Before I found this case, I had no idea that Emily (Salisbury) Throckmorton existed. Finding this case in the Morrow County probate records sent me hunting for evidence that she indeed was married to my ancestor, Archibald Throckmorton.
I first looked for a record that would show Archibald and Emily getting married during the nine-year window between the death of Archibald’s first wife (Ruth Simpson) in 1871 and Archibald’s own death in 1880. This search turned up a marriage record from 1874. Not only was that document created during the correct time frame, it also matched the place I would have expected to find Archibald living: Morrow County, Ohio. Archibald had lived in the small Morrow County village of Sparta with his first wife.
My next step was to see if I could find Archibald and Emily living in Sparta on the 1880 census. I did. The Archibald (or “Archie,” as he was listed on that record) was the correct age (75) to be my ancestor. The census also showed that “Archie” was unable to work or carry out his normal activities due to rheumatism at the time when the census was recorded in June that year. My Archibald could have been quite ill in the summer of 1880, since he would die that September.
The probate records also listed “C.W. Throckmorton” as executor of Archibald’s estate. The only “C.W. Throckmorton” I have found in Morrow County in the 1880s was my second great-grandfather, Charles Wesley Throckmorton. Although I have not exhaustively researched Archibald’s children yet, I currently believe that Charles Wesley (or “Wesley” as he was known) was the only one of Archibald’s sons living in Ohio at the time of his death.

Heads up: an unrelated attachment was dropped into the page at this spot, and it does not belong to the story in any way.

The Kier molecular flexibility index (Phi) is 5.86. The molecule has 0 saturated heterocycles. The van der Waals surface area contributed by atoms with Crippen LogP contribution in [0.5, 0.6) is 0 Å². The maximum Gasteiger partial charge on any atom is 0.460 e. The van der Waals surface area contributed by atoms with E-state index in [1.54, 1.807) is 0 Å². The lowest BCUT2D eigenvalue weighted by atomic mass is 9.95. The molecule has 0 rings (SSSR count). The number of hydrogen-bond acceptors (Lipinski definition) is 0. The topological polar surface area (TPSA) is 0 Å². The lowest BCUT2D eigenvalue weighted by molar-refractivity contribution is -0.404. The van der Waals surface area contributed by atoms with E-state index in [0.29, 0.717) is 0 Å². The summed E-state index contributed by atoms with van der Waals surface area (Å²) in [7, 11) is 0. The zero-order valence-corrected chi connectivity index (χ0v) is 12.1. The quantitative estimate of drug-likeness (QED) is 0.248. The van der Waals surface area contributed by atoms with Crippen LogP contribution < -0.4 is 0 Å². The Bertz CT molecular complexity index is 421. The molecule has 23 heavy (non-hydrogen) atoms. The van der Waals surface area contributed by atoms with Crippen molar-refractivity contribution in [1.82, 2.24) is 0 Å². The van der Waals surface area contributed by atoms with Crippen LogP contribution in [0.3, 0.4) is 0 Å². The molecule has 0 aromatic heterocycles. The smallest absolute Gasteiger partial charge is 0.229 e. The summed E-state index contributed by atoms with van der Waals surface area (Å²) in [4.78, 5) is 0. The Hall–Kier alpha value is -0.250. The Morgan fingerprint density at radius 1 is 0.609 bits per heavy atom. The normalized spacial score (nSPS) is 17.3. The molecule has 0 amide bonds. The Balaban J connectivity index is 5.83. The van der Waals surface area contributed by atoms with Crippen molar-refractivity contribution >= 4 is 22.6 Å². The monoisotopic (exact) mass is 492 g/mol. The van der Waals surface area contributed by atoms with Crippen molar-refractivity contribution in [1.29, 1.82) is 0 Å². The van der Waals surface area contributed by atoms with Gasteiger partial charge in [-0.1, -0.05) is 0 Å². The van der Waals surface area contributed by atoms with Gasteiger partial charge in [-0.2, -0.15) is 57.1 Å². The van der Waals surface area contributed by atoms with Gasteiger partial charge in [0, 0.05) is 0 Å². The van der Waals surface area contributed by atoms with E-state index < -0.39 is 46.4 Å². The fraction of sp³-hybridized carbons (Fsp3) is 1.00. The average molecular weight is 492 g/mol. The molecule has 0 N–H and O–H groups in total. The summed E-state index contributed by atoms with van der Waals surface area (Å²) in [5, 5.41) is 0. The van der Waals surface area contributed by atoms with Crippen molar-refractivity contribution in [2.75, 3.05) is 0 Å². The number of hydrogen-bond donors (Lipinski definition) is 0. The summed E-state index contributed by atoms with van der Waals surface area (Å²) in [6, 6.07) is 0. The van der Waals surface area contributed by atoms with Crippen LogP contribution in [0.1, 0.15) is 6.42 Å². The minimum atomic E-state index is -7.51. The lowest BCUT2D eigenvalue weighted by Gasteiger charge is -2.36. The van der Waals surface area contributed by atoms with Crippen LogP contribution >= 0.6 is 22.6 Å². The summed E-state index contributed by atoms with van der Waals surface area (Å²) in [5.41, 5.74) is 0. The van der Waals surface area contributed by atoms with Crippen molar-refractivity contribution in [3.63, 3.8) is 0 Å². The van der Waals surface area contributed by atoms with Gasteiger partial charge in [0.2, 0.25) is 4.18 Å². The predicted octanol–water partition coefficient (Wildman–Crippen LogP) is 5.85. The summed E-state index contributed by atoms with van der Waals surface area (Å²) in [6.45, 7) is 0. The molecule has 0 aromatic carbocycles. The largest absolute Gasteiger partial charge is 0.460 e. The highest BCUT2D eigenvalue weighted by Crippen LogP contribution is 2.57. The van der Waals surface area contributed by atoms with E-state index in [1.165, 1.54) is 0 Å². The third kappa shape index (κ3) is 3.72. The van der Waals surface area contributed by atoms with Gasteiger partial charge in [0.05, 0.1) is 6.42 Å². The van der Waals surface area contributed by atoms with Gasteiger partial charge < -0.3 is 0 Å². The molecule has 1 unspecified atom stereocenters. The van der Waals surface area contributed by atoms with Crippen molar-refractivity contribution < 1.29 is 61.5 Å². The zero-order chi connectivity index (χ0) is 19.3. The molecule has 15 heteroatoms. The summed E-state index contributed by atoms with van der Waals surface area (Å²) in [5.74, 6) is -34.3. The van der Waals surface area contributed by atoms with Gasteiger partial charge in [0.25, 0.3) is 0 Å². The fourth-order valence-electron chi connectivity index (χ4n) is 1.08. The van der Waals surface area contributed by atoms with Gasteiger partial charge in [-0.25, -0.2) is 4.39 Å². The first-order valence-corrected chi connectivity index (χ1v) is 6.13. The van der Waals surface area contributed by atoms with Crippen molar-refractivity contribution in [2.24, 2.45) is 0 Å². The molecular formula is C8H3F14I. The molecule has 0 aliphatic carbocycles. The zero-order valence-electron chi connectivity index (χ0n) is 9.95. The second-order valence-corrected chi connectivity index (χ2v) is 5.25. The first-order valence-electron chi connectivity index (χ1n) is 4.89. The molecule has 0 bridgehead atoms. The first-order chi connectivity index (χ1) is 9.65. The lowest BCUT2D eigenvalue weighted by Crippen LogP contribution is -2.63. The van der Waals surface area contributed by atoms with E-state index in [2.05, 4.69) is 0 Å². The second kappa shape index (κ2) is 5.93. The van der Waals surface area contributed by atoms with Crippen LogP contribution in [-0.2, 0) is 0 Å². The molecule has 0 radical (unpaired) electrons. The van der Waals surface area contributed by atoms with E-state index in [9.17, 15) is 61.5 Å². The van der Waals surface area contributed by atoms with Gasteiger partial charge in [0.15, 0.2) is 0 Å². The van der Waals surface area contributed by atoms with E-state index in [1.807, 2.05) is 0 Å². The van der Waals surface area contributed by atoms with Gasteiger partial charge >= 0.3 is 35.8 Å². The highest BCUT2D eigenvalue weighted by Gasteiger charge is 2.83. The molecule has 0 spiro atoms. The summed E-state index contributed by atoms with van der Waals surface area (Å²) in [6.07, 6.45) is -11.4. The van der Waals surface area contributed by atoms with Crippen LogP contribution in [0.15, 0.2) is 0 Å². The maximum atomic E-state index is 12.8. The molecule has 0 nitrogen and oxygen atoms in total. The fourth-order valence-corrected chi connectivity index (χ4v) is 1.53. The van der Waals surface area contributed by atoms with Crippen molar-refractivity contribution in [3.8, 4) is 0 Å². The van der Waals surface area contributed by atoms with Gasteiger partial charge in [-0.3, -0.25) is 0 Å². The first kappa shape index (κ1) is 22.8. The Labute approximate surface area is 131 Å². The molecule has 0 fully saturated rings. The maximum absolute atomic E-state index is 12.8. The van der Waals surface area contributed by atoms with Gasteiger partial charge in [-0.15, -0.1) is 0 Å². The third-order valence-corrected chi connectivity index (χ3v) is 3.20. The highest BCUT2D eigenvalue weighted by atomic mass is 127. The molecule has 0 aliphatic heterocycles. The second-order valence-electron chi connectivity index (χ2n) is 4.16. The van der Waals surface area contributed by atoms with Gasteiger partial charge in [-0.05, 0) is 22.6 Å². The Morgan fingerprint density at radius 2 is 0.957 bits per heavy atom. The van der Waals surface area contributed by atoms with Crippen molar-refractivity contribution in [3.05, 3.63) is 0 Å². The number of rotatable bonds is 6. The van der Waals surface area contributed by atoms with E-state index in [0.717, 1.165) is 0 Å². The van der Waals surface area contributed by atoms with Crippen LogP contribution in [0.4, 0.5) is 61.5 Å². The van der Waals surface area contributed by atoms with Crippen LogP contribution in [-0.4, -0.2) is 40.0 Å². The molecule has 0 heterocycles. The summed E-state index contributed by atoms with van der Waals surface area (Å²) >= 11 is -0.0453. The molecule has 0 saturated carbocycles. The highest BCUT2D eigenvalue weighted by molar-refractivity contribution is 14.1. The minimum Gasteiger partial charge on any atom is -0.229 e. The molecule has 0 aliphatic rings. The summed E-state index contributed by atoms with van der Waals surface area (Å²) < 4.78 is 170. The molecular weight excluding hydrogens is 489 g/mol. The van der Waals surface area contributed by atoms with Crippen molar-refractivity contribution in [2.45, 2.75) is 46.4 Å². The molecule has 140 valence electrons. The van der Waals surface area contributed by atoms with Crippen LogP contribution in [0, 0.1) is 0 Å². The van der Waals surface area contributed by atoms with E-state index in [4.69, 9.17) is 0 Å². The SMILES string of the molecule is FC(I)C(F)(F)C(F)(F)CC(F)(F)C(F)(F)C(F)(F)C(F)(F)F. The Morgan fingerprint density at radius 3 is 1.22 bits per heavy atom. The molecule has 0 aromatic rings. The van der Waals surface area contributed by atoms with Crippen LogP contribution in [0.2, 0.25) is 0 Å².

Altogether, these various facts lead me to believe that the Archibald Throckmorton referenced in Emily’s probate case was actually my third great-grandfather. With that established, I could move on to analyzing the case itself.
Emily asked the probate court to more than double the amount of money she was to inherit from Archibald’s estate. She was set to receive $250, but asked for an additional $275. Ohio law relating to wills stated that, once medical and funeral expenses were paid, there was an expectation that a widow (and any children) would receive sufficient funds to get them through the first year after the deceased’s passing from the estate. In the end, her inheritance was bumped up to $319. These amounts did not intuitively seem to be that much, even adjusted for inflation. I checked. In 1880 dollars, $319 is equivalent to $6,905 in 2009 dollars (the online calculator I used didn’t go all the way to 2010).
The idea that $319 would get Emily through an entire year was based on the idea that she had inherited Archibald’s house. As a widow, she might earn income by renting portions or all of that house. The house was her “dower,” not to be confused with a dowery.